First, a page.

Q and A with biomedical research scholar track alumna, Hannah Javed, MBS, Senior Associate at Novo Nordisk

One of the strengths of this master's program is 1:1 advisement. How did the advisement help you?
One of the biggest attractions for me when matriculating into this master’s program was the supportive faculty. Even prior to matriculation, I was extremely impressed by the time and effort my advisor, Dr. Badheka took to schedule meetings with me and ensure my success in the program. Especially as someone who was juggling a fast-paced full-time job, a full-time student course load, research, and volunteer responsibilities, it was important for me to have 1:1 advisement to provide me with guidance on how to balance personal and school life. Without the encouragement and guidance, I received, this journey would have been much more challenging. As the old saying goes, “it takes a village”. There were times where I felt overwhelmed, but my advisor Dr. Badheka was always very encouraging and would say positive things like how she’s proud of me and would proceed to help me develop a manageable course load. My advisor’s practical advice, positive attitude, and realistic goals were critical to my success. I am grateful to SGS for exposing me to lifelong mentors and advisors to help my growth and development.

Other than the advisor, Dr. Badheka, what role did the various faculty or a particular SGS faculty member play in your success?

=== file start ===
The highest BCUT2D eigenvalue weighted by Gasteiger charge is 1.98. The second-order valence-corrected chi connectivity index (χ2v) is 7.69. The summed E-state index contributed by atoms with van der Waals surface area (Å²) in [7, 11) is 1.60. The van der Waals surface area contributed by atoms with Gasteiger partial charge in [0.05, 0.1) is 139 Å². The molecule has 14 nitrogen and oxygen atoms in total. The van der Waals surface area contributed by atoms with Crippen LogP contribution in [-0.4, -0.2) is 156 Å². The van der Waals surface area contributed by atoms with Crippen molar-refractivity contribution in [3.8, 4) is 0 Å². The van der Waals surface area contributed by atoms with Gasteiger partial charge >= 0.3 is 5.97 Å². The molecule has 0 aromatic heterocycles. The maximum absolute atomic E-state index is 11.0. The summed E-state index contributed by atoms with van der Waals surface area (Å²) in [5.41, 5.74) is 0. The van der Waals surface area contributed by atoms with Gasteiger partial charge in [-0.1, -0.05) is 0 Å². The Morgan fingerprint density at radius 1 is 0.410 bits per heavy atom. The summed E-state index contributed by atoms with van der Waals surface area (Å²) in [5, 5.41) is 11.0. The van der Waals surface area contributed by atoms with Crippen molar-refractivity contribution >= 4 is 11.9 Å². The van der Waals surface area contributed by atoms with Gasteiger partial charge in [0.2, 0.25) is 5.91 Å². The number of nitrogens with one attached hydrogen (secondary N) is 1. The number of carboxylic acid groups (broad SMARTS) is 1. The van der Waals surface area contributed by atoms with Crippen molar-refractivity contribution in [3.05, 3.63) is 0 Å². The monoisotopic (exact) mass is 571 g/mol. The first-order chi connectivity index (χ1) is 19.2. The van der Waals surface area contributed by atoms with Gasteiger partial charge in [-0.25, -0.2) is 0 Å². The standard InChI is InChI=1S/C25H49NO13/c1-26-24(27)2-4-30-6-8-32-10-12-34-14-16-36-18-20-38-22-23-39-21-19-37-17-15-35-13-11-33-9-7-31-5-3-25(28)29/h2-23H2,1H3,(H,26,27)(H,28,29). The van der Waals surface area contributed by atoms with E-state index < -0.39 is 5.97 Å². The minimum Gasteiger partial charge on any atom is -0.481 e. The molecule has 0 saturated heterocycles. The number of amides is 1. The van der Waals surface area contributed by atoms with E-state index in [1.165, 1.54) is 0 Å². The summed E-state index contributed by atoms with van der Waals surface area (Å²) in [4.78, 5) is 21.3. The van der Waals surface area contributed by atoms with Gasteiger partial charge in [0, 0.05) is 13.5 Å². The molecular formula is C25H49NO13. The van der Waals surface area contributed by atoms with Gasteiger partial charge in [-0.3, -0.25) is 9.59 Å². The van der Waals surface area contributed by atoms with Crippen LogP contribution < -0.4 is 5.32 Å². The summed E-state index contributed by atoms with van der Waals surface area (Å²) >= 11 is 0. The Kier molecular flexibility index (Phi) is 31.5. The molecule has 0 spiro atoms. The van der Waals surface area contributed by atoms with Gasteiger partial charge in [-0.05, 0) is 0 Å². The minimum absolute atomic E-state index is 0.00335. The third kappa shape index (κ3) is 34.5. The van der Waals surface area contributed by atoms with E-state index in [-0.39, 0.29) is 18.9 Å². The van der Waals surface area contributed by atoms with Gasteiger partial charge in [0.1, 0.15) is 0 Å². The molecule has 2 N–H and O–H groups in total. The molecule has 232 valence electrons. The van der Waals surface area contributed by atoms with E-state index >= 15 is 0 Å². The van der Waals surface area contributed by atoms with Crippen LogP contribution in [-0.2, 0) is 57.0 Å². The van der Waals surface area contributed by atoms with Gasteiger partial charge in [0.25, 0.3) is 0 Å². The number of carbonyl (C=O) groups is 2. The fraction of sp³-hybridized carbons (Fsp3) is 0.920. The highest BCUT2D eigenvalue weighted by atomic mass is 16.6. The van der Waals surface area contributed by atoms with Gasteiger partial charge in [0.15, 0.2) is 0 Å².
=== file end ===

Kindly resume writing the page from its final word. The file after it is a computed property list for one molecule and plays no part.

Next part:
I enjoyed a lot of my classes, especially Fundamentals of Pharmacology and Introduction to Biomedical Ethics. Funds of Pharm was one of my favorite classes because I found myself engaging with the material on the day-to-day. Although challenging, the class was extremely rewarding because I found myself reading and understanding labels of common drugs like Benadryl or Tylenol and thinking about the drug-to-drug interactions, or drug to food interactions. Intro to Biomedical Ethics was an extremely thought-provoking class and Dr. Shapiro does a wonderful job of connecting real life healthcare issues with philosophy/ethics.  Additionally, my research mentor, Dr. Ozlem Gunal had a huge impact on me appreciating lab work/research, and I will continue to participate in her lab during my time outside of day job. Although there was an option to do a remote rotation in other labs, I wanted the hands-on experience because I genuinely wanted to experience bench work research with a different lens than undergrad. I am so glad that I did because through my rotation I was able to perform in-vitro and in-vivo experiments, eventually presenting a poster at the Regional Student National Medical Association and winning Best Oral Presentation. But most importantly, Dr. Gunal was flexible and supportive of my job commitment, and she worked with my schedule to set up experiments. 

Were there any specific extracurricular or co-curricular activities that were you were happy to be part of?